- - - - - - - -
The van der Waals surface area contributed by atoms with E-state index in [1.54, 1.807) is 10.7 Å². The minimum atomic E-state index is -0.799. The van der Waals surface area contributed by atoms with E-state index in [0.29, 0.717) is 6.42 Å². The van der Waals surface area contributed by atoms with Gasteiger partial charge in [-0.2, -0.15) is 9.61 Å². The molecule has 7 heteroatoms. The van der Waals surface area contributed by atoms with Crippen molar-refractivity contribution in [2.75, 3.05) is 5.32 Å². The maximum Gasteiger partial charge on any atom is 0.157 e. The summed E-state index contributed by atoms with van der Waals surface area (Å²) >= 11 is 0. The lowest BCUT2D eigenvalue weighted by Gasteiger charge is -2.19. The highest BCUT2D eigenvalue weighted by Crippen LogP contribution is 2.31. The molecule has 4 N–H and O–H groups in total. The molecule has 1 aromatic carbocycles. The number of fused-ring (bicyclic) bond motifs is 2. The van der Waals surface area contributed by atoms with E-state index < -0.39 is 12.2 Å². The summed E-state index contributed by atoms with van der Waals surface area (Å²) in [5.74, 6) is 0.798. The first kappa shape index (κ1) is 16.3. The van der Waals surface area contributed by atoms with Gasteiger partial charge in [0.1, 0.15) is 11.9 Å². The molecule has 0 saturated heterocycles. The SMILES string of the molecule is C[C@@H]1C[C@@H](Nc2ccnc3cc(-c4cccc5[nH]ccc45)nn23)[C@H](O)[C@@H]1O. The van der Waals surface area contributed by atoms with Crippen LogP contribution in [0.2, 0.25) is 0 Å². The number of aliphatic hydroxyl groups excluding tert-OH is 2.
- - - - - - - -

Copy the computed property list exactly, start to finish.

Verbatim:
The van der Waals surface area contributed by atoms with E-state index in [1.54, 1.807) is 10.7 Å². The minimum atomic E-state index is -0.799. The van der Waals surface area contributed by atoms with E-state index in [0.29, 0.717) is 6.42 Å². The van der Waals surface area contributed by atoms with Gasteiger partial charge in [-0.2, -0.15) is 9.61 Å². The molecule has 7 heteroatoms. The van der Waals surface area contributed by atoms with Crippen molar-refractivity contribution in [2.75, 3.05) is 5.32 Å². The maximum Gasteiger partial charge on any atom is 0.157 e. The summed E-state index contributed by atoms with van der Waals surface area (Å²) >= 11 is 0. The lowest BCUT2D eigenvalue weighted by Gasteiger charge is -2.19. The highest BCUT2D eigenvalue weighted by Crippen LogP contribution is 2.31. The molecule has 4 N–H and O–H groups in total. The molecule has 1 aromatic carbocycles. The number of fused-ring (bicyclic) bond motifs is 2. The van der Waals surface area contributed by atoms with E-state index < -0.39 is 12.2 Å². The summed E-state index contributed by atoms with van der Waals surface area (Å²) in [5.74, 6) is 0.798. The first kappa shape index (κ1) is 16.3. The van der Waals surface area contributed by atoms with Gasteiger partial charge in [0.1, 0.15) is 11.9 Å². The molecule has 0 saturated heterocycles. The SMILES string of the molecule is C[C@@H]1C[C@@H](Nc2ccnc3cc(-c4cccc5[nH]ccc45)nn23)[C@H](O)[C@@H]1O. The van der Waals surface area contributed by atoms with Crippen LogP contribution in [0.2, 0.25) is 0 Å². The number of aliphatic hydroxyl groups excluding tert-OH is 2.